By Jamie Howsley, Attorney & Keenan Ordon-Bakalian, Law ClerkThis article originally appeared in the October 22, 2018 edition of the Daily Journal of Commerce.
When developers build excess capacity for public infrastructure, they are often entitled to reimbursement in the form of system development charge (“SDC”) credits, which then are applied to reduce the cost of building permits. Misunderstandings about eligibility and the actual amount of the credits are among the most vexing problems of real estate development. The Oregon Court of Appeals recently held that oral agreements between developers and local government officials regarding SDC credits are not enforceable. This court decision highlights the financial unknowns facing developers trying to achieve 100 percent credit for street improvements when their lenders expect certainty.
West Hills Development Co. challenged the appropriate amount of SDC credits provided by Washington County for completion of road improvements serving residential development in North Bethany. As conditions of approval for an 85-lot subdivision, Washington County required West Hills to improve two roads which run adjacent to, but not through, the subdivision. After completing construction, West Hills applied for SDC credits of $580,645 for the improvements but later reduced its request to $388,104. The county ultimately awarded total credits of $238,215, which was far less than the total cost of the improvements. West Hills asserted that it and “other Bethany developers” had “understood” that the County would reimburse the total cost of street improvements in North Bethany but that the county was now limiting the credits to the cost of improvements that provided capacity beyond that needed for the development and was not reimbursing storm-water improvements. West Hills thought it had reached an oral agreement with the County and would receive “100 percent” credit for the street improvements and that ORS 223.304(5)(c) allows local governments to provide greater credits to developers than is strictly required.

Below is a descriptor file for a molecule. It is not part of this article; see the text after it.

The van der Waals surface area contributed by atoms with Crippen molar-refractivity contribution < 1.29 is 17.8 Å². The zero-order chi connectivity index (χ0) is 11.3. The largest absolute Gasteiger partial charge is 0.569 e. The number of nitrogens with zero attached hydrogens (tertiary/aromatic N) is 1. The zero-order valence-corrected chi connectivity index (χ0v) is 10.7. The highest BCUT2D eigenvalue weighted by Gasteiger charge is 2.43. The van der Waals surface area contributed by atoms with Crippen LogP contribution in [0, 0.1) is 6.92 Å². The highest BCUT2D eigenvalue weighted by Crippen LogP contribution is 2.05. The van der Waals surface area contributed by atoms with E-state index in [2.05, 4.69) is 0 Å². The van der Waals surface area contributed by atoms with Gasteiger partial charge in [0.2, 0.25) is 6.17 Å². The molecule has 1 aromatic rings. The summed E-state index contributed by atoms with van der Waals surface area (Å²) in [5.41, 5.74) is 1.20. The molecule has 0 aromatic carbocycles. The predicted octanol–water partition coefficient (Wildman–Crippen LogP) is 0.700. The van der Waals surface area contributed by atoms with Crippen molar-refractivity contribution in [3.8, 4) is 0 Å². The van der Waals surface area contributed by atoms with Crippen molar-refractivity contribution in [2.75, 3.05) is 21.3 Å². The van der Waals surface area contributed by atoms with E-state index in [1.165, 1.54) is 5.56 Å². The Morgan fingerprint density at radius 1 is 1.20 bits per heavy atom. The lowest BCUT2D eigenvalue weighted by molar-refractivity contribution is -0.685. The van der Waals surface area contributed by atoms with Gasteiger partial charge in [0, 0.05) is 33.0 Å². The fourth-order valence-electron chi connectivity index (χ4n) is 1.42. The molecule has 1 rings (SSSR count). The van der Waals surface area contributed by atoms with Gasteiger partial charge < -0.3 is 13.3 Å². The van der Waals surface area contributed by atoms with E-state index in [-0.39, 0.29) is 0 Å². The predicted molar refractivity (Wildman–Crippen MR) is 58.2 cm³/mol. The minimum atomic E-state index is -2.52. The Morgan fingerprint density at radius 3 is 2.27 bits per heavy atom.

In the litigation, Washington County insisted that there never was an oral agreement, nor a promise that it later walked back. It did acknowledge that “local governments [have the] latitude to provide a credit that is larger or different than what an applicant would be entitled to receive.” However, the County took the position that even if County staff and North Bethany developers had agreed that street improvements would be fully reimbursable, the staff persons lacked the authority to bind the County to such an agreement. Instead, the County asserted that credit eligibility was to be determined solely by the director of the Washington County Department of Land Use and Transportation and that subordinate county staff lacked the authority to bind the director with respect to credit determinations.